You also need to be careful how these salvaged finds from the spoil heap
are interpreted as their recovery will skew the data.
If you assume all things are missed equally (pot bone metal etc) but
only metal is recovered off the spoil heap, this means metal will be
over represented in the assemblage, and this needs to be taken account
of. Not sure how big a problem that would be, but you would need to
Historic Environment Record Officer
North Yorkshire County Council
Direct Dial (01609) 532331
Conserving North Yorkshire's heritage - encouraging sustainable access
This email is personal. It is not authorised by or sent on behalf of
County Council, however, the Council has the right and does inspect
emails sent from
and to its computer system. This email is the sole responsibility of
>>> [log in to unmask] 31/08/2006 14:59:34 >>>
Alan Radley wrote:
> detectorists were a serving a useful purpose, of finding the
> items in the spoil heap which the diggers have discarded.
> As they didn't have the time to sieve every spade full of
> dirt, a lot of vital evidence could be missed ?
Detectorists or metal detectors? I dont think anyone has seriouly
that metal detectors (tool) can be useful in survey work and (in
circumstances) excavation. I know a number of archaeologists who have
managed to work out how to use a metal detector (!) and have one in
toolkit. We now have "Our Portable Past" to guide their use (and hobby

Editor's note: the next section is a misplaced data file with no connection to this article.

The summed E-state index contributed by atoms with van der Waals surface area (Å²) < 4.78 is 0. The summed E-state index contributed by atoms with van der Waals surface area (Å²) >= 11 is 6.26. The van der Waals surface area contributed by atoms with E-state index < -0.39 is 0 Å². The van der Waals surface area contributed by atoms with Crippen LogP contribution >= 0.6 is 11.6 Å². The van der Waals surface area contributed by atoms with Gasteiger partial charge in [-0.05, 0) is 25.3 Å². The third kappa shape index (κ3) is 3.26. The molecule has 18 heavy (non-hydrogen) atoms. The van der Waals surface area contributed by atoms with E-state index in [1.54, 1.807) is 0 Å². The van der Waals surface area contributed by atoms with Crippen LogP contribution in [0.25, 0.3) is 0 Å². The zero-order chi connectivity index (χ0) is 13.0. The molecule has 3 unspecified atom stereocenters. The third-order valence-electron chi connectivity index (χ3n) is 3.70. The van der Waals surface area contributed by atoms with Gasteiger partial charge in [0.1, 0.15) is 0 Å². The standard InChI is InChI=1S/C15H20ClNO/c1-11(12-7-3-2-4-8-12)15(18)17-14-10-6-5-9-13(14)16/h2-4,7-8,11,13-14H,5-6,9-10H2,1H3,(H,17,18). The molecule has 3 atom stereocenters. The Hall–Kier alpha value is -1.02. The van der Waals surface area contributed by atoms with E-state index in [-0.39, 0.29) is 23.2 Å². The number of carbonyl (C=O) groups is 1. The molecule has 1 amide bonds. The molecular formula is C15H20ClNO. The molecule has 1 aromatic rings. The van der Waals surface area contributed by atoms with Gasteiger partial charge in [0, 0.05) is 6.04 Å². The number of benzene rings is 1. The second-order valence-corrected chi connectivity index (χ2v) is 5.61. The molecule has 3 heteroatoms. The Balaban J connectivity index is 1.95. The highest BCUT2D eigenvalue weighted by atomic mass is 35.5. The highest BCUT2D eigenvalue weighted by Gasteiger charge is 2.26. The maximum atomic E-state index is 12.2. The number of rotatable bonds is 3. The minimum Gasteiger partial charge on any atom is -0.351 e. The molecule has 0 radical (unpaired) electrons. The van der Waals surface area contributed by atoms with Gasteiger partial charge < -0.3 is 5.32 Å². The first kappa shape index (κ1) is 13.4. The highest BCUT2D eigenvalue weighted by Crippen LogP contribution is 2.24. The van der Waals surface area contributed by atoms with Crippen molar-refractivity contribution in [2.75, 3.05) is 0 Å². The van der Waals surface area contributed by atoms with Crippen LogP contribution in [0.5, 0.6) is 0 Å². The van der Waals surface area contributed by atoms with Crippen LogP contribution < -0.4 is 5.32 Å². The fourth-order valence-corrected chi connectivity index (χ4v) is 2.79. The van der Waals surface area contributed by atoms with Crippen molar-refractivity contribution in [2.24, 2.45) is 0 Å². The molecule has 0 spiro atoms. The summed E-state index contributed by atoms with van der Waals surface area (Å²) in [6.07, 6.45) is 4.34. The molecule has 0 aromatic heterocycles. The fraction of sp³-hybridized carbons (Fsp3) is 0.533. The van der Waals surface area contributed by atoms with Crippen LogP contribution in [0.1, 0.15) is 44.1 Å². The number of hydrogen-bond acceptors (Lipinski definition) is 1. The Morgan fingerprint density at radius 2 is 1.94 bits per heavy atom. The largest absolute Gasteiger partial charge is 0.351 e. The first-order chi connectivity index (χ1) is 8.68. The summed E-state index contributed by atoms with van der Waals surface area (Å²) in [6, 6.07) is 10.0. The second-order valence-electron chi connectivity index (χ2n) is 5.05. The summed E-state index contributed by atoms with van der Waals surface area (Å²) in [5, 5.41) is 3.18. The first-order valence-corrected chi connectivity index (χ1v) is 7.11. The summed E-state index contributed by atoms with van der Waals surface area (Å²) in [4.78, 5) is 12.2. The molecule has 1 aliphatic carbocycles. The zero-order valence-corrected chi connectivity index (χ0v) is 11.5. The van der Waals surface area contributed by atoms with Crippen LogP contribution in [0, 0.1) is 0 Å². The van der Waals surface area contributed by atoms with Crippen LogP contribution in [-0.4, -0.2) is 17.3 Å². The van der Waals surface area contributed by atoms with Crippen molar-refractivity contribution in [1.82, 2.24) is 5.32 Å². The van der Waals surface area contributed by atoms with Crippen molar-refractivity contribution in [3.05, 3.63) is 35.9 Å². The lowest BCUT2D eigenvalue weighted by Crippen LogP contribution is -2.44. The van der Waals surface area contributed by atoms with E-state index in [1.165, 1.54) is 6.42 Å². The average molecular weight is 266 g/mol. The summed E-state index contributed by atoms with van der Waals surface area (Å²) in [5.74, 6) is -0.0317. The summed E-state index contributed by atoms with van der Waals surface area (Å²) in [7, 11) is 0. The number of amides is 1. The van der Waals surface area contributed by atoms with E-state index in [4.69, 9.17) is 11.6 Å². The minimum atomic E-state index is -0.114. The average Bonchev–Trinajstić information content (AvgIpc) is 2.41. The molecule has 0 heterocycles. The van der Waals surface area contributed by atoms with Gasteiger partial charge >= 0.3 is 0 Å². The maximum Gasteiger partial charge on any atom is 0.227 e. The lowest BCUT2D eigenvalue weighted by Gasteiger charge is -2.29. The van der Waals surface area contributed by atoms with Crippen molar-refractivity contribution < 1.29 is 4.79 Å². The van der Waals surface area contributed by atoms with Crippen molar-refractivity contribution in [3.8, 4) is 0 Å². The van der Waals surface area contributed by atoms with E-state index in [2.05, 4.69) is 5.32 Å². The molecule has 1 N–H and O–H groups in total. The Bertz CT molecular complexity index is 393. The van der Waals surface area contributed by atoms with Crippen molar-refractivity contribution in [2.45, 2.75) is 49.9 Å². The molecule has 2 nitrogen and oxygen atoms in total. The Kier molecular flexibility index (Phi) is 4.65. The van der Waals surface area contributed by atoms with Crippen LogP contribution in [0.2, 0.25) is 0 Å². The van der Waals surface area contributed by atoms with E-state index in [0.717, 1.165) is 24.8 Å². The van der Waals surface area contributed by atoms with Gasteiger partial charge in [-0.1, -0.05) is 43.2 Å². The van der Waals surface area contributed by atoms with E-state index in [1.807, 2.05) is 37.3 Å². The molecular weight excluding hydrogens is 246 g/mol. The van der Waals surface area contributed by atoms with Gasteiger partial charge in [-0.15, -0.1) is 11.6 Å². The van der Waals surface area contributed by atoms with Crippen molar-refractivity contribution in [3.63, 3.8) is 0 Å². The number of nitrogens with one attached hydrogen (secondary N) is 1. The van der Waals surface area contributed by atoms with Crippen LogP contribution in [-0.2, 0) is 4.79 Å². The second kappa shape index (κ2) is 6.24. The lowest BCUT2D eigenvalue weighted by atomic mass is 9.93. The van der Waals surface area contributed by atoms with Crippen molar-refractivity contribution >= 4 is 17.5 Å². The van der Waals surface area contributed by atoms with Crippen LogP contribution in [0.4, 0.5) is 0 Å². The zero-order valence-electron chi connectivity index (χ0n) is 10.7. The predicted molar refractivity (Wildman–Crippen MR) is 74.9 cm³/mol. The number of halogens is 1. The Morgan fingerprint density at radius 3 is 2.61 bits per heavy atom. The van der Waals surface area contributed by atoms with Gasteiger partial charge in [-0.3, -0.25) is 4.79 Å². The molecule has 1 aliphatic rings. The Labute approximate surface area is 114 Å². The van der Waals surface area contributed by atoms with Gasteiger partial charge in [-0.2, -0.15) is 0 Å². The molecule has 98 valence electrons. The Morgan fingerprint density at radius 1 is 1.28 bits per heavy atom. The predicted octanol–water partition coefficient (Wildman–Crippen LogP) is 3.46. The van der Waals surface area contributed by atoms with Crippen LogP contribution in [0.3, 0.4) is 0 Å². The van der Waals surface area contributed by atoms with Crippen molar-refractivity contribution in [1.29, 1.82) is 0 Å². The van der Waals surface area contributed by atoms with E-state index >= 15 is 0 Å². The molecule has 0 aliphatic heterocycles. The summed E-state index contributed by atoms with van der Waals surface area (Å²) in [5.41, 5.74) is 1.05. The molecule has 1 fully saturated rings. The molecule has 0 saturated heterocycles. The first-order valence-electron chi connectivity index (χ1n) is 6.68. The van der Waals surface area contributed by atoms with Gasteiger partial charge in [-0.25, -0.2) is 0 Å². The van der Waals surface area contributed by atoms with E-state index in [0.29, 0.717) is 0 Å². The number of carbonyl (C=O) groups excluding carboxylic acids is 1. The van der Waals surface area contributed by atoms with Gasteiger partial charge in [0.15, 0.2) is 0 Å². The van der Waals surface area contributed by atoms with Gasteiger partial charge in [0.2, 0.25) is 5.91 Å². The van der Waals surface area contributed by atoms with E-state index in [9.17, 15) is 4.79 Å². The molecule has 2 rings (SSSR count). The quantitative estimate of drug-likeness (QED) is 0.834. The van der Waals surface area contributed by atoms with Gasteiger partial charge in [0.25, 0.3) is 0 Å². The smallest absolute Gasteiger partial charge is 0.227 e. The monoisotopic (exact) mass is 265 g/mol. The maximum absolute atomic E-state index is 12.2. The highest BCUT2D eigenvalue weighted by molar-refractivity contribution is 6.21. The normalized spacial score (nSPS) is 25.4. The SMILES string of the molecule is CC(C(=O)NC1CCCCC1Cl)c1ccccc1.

detectorists) in archaeological projects.
Of course in the case of excavations, the art is to dig in such a
that you dont get contextless stuff coming out of the spoil heaps...
never be "vital evidence" if it does not have a proper context.
As far as I am concerned, the only thing important finds coming out of
spoil heaps is "evidence" of is inadequate and over-hasty excavation
methods. Getting the metal goodies off the spoil heap is a short cut
merely represents bad technique and a falling of standards. If they are
being observed in situ as excavation procedes, what else is not?
This E-mail and any attachments may contain information that is confidential or privileged, and is intended solely for the use of the named recipient. If you are not the intended recipient, please be aware that any disclosure, copying, distribution or any action taken is prohibited and may be unlawful.
Any opinions expressed are those of the author and not necessarily the view of the Council.
North Yorkshire County Council.